For removing it I used two soldering irons, by using one on each leg of the LED. The soldering irons need to be quite hot as the heat will dissipate very quickly with this type of board. It is also important to remove the board from the aluminium casing, as this helps further cooling the PCB.

I didn't get to understand the purpose of the yellow wire going to this lamp, as it is not connected to anything in the deck.

My first glance of the battery deck after opening it for the first time, was of observing an absolute mess of wires crammed together in a tight space:


Cable management aficionados and people bearing OCD issues would have a hard time with this vision. In the middle of the spaghetti, the disconnected yellow wires without a known purpose.

Another problem with the headlights which I immediately spotted was the absence of one of the support screws:


Worse than that (and probably the ultimate reason why there was no screw), the hole for the screw was not threaded. So besides having to find an appropriate screw, I had to thread the mount in order to be able to tighten the screw into it.

Back to the battery deck and the wire spaghetti, I found that in my unit the ESC's were not covered by a thermal pad. Based on videos from other users it seems that they used to add thermal pads, but for some reason in this particular unit they didn't. I ordered a 2 mm thermal pad which I plan to add, as soon as it arrives.This is important because it will allow the heat to be more directly transferred to the metal case, instead of building up further in the ESCs. As this is not a ventilated space, the only way the heat escapes is by conduction in the surfaces, some convection in the air contained in the volume, and finally to the outside, via the external surfaces of the battery deck.


While there is not much leeway for proper cable management given the very limited available space, I found important to group the cables with zip ties, and identify and label the connections. Also added some heat shrink material around some of the cable bundles in order to better protect and isolate these. The result, albeit not ideal, is slightly tidier:


In a next step I plan to replace the large yellow 3 phase motor connectors with higher quality gold plated 6 mm bullet connects. Besides the superior electrical contact, those are also more compact than these large boxes. And as you may have figured out, space is at a premium inside this battery deck.


Out of the box, the battery does not have any particular preparation against water ingress. There is some foam adhesive around the wires leaving the box, but nothing else. In order to provide a more substantial protection, I added some black temperature resistant silicone of a type normally used in the automotive industry. While it does not have an explicit designation, I believe it is equivalent to RTV Silicone:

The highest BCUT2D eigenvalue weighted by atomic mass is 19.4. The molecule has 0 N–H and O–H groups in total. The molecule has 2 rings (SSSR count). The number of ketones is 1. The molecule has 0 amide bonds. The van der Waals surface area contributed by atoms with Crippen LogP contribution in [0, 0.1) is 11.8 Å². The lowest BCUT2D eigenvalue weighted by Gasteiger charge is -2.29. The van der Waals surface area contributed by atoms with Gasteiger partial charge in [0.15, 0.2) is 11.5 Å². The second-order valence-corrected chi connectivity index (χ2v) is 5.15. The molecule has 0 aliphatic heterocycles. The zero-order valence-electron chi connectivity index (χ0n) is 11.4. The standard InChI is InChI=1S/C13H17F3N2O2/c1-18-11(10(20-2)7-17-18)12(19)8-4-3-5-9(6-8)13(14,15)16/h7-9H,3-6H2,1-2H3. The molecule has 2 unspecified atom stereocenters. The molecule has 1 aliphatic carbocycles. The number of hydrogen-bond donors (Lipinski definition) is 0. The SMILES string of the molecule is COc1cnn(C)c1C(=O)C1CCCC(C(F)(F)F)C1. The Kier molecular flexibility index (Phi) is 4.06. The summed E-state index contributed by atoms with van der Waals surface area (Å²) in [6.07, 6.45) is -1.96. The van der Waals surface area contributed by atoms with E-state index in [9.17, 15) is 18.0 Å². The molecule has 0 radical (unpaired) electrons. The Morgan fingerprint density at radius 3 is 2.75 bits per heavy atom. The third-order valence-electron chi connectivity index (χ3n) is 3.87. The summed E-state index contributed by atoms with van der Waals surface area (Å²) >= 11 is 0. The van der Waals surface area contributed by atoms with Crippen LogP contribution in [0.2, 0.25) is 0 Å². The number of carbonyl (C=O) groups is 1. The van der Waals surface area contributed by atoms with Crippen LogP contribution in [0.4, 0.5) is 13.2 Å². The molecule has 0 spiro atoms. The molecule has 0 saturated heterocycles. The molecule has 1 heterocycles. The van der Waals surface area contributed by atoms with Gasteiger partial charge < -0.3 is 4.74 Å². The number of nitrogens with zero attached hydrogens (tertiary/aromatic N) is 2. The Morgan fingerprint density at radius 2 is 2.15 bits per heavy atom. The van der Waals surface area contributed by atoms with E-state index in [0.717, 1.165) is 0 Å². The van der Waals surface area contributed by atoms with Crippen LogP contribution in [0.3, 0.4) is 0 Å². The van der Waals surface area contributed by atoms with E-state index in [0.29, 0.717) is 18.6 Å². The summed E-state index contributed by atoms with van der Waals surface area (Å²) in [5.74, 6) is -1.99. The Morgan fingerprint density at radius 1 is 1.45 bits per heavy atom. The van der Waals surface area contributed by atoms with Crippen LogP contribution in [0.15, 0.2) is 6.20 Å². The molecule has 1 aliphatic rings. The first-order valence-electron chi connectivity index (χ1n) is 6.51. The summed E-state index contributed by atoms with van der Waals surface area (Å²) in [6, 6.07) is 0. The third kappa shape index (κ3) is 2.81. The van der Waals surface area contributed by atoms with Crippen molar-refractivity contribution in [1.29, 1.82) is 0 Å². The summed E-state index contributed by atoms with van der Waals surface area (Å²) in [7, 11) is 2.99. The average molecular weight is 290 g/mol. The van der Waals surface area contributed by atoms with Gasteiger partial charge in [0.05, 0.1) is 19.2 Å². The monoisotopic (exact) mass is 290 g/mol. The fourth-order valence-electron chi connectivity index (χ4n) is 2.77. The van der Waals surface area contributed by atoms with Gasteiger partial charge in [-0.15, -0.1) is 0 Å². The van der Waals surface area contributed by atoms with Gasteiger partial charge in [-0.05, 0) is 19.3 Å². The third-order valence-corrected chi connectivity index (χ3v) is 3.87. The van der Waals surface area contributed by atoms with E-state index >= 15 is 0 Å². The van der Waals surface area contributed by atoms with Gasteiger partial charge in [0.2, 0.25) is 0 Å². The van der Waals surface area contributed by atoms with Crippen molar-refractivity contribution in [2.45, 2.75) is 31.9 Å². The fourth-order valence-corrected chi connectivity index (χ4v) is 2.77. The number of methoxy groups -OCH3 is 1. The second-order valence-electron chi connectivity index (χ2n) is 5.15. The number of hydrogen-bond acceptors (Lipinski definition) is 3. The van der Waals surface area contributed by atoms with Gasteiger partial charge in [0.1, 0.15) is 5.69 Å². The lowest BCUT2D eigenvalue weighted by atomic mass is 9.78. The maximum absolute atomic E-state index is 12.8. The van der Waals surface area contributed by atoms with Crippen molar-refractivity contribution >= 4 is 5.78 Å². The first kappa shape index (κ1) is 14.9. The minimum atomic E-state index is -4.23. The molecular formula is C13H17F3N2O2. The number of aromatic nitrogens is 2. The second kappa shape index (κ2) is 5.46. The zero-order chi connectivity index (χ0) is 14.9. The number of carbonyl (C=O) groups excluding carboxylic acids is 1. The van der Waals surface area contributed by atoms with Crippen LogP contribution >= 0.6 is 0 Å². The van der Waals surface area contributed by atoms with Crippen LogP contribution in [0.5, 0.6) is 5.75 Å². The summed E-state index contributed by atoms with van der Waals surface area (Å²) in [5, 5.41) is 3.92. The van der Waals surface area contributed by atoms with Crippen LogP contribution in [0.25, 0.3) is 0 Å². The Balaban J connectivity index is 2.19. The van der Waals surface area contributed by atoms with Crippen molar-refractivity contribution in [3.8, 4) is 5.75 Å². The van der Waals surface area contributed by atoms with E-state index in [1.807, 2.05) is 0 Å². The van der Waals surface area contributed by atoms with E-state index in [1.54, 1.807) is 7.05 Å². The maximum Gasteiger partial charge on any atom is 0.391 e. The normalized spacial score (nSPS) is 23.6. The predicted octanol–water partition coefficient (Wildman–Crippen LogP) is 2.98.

Applied it to the surfaces of the deck that contact the lid, in order to form a joint, and to the cable openings:


Regarding the brakes, not much had to be done. These are of the relatively popular brand Zoom, and the only thing I found important was to adjust the calipers by loosening its screws, let the caliper bite the disc, and tightening back the screws while pressure is applied on the brake.


This ensures that both brake pads are at an even distance from the disc. The rear brake disc also required some straightening, which I did with the help of a kitchen fork by correcting the bent section in multiple iterations until it would no longer hit the pads.

My major issue came after just a couple of rides in the scooter: on the second ride and as the battery gauge dropped to two bars, I realized that I no longer had front traction. At first I thought it could be related to the battery level. Some form of limp mode. But after letting the battery charge overnight, on the next morning, to my surprise, the front motor would no longer work, and the scooter would always run in "Eco" mode, regardless of the position of the buttons and gear modes.

At first I thought the first ESC would be fried or something. But after opening up the front motor ESC and making some basic checks to the MOSFETs, I considered that at least the transistors were probably not blown.



Looking closer I realized that there was a large resistor that seemed to have had a very rough time: